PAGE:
Figure 2 Opioid-induced effects on brain testosterone.
Similar findings have been reported in clinical studies on patients treated with intrathecal morphine and with the long-term use of buprenorphine. Epidural morphine was shown to decrease testosterone plasma levels in both sexes, which was completely reversed after the interruption of therapy, and this was related to a peripheral action (on the testis in men and in the adrenals in men and women). In contrast, when patients were treated with buprenorphine for 6 months, only free testosterone was reported to be lower than baseline in men – an effect paralleled by the increase of sex hormone binding globuline – while no effects were recorded in any of the hormones in women.59 In women of different reproductive ages, the hormonal effects of transdermal buprenorphine have been reported to be negligible in clinical practice, with no side effects suggestive of hypogonadism. Total and free testosterone were not reduced during standard treatment with the buprenorphine transdermal system, 35 μg/hour administered every 72 hours.60
Tapentadol is an innovative opioid with two mechanisms of action: MOR agonism (with a 50-fold lower affinity for the human MOR than morphine); and norepinephrine reuptake inhibition (the first of a new pharmacological class named MOR/noradrenaline reuptake inhibitor). The results from three randomized placebo-controlled studies involving healthy subjects or patients with osteoarthritis knee pain showed that the effects of tapentadol treatment on testosterone and gonadotropin (LH and/or FSH) levels were minimal and not considered to be clinically relevant. The reason for these findings is not completely clear; however, it is likely that a difference in the effects of tapentadol on sexual hormones when compared with morphine may be related to the dual mechanism of action of tapentadol (opioid and nonopioid).61 The contribution of the nonopioid component to analgesia results in a mechanistic “opioid-sparing” effect and the nonopioid component might mitigate against some opioid-induced adverse effects. Sufficient clinical or preclinical data on this point are lacking; however, it is clear that the lower the MOR activity, the lower the negative impact on the hypothalamic–pituitary–gonadal axis.
Chronic pain can be managed by using analgesic drugs and nonpharmacological techniques. Opioids are currently the cornerstone in the pharmacologic treatment of severe chronic pain. However, in addition to the desired analgesic effect, they lead to a number of side effects, such as nausea, vomiting, constipation, respiratory depression, sedation, and cognitive impairment. The onset of intolerable side effects often leads to the decision to reduce drug dosage, raising the risk of inadequate analgesia, leading to the establishment of a dangerous “vicious cycle”.5 However, besides the well-known undesirable adverse effects, there are other clinically less visible and still poorly understood nonanalgesic actions, such as their effects on bone metabolism. These are less studied and are underdiagnosed.62 The risk of misunderstanding these relevant aspects of chronic opioid treatment may lead to a number of comorbidities, such as hypogonadism and osteoporosis. Different studies have shown that both men and women chronically treated with opioids are at an increased risk for a reduction in BMD. Preclinical studies have shown that some opioids have a lower osteoporotic effect than others; however, it is still unclear which opioids are less likely to cause endocrine dysfunction and posses the best profile for minimizing the negative effects on bone metabolism. Similarly, more studies are needed to identify which patients need to be screened, what length of time is needed to develop endocrine dysfunction after starting opioids, and if these effects are reversible after stopping opioid therapy. It is reasonable to think that analgesics that have a lower contribution of MOR activity to the overall analgesic effect could represent the best choice in the delicate balance between analgesic efficacy and adverse effects. If further studies confirm this hypothesis, the choice of analgesic drug for chronic pain management should also take into consideration this particular endocrinological–metabolic aspect, especially in predisposed, frail, and elderly patients.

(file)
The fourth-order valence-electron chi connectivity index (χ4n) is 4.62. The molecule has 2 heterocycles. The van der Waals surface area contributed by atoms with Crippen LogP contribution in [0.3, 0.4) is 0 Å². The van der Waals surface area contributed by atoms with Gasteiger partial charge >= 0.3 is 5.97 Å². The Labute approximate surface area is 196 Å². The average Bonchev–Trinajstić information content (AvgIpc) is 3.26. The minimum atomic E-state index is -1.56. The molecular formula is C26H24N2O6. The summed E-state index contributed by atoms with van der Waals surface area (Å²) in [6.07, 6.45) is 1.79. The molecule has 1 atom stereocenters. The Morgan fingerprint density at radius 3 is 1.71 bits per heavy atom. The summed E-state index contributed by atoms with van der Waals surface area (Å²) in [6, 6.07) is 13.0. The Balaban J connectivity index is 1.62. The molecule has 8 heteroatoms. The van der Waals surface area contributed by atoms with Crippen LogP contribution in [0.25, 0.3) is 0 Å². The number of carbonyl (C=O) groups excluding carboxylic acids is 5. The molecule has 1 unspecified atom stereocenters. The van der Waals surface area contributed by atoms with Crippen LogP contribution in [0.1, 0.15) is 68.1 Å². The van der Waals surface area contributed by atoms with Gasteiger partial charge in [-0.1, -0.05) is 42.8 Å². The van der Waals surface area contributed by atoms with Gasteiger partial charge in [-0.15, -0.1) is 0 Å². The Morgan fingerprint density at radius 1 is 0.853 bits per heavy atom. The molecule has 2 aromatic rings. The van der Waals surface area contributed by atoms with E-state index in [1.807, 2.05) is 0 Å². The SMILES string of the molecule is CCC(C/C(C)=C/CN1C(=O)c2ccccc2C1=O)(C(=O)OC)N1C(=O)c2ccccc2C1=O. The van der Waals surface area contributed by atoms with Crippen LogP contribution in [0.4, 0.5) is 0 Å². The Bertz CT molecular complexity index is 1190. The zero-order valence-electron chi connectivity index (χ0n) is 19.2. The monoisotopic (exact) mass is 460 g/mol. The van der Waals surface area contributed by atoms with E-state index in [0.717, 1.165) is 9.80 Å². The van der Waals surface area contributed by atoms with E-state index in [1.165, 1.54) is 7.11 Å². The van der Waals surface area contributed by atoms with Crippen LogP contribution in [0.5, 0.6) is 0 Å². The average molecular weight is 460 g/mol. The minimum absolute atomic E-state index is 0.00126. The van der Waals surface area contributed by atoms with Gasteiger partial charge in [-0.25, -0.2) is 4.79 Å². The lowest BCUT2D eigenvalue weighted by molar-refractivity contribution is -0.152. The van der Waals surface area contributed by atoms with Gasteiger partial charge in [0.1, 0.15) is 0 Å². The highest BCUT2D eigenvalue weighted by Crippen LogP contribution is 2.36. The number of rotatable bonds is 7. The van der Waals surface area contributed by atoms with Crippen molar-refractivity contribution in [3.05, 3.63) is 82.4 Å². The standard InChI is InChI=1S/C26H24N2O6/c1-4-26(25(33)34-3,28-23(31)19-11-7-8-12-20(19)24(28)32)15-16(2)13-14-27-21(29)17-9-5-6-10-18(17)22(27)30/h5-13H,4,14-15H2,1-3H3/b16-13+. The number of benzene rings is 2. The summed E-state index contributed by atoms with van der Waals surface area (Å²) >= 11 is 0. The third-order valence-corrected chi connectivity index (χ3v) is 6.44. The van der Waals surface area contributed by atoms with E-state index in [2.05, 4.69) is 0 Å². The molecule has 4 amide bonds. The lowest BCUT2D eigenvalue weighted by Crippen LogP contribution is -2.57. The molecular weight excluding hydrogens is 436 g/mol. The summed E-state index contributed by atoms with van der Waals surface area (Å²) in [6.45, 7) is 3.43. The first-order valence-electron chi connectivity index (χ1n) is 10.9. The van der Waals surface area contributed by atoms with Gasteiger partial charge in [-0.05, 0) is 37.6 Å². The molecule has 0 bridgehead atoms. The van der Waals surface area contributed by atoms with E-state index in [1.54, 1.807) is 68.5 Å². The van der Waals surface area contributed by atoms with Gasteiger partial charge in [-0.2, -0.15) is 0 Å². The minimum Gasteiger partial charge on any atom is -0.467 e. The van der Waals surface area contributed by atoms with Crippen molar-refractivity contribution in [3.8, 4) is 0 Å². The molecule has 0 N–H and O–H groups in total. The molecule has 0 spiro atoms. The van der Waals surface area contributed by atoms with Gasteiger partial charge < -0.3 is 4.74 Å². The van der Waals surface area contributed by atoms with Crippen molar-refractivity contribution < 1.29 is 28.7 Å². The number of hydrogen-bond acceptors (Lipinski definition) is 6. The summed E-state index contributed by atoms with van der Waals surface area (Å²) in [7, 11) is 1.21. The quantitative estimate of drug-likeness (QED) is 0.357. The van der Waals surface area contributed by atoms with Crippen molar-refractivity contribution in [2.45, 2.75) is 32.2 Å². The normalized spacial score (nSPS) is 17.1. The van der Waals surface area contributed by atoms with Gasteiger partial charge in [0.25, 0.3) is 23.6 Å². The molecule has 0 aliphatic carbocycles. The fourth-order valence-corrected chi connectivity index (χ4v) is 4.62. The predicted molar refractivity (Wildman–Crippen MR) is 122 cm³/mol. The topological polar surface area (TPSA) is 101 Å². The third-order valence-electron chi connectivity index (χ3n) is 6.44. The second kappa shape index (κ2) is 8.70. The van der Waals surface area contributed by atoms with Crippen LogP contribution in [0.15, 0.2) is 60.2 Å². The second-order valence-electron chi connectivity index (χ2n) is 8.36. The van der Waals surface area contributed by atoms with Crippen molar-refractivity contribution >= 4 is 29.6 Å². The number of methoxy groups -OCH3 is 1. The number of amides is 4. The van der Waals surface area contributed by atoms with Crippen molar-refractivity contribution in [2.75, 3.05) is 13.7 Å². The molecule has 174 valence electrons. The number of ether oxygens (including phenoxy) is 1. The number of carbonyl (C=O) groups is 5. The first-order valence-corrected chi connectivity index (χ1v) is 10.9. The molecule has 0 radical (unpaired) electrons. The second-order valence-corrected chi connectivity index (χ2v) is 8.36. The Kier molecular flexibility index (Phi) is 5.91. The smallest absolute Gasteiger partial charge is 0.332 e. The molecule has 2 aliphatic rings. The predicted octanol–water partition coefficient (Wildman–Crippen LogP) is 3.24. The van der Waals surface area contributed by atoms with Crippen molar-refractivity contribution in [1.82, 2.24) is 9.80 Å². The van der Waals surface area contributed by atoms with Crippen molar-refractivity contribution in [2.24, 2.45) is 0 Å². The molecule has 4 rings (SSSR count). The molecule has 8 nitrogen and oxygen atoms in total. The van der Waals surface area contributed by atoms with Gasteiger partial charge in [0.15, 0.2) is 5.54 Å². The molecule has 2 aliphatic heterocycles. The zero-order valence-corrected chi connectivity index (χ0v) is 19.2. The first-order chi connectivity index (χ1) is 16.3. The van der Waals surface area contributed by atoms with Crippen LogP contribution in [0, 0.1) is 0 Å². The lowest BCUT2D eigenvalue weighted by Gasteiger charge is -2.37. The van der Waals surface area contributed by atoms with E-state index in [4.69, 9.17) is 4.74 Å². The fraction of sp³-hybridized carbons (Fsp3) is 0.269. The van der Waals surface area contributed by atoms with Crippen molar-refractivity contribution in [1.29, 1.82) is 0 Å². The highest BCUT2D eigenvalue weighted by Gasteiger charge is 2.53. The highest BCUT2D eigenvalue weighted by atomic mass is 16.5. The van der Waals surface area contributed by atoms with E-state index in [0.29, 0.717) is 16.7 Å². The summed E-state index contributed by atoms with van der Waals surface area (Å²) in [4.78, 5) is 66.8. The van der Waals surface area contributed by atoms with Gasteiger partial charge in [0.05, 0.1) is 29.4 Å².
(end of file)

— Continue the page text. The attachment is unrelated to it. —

Flaminia Coluzzi and Consalvo Mattia serve as consultants, speakers, and members of advisory boards for several pharmaceutical companies. Joseph Pergolizzi and Robert B Raffa are speakers, consultants, and/or basic science investigators for several pharmaceutical companies involved in analgesic research, but they receive no royalties (cash or otherwise) from the sale of any products. The authors report no other conflicts of interest in this work.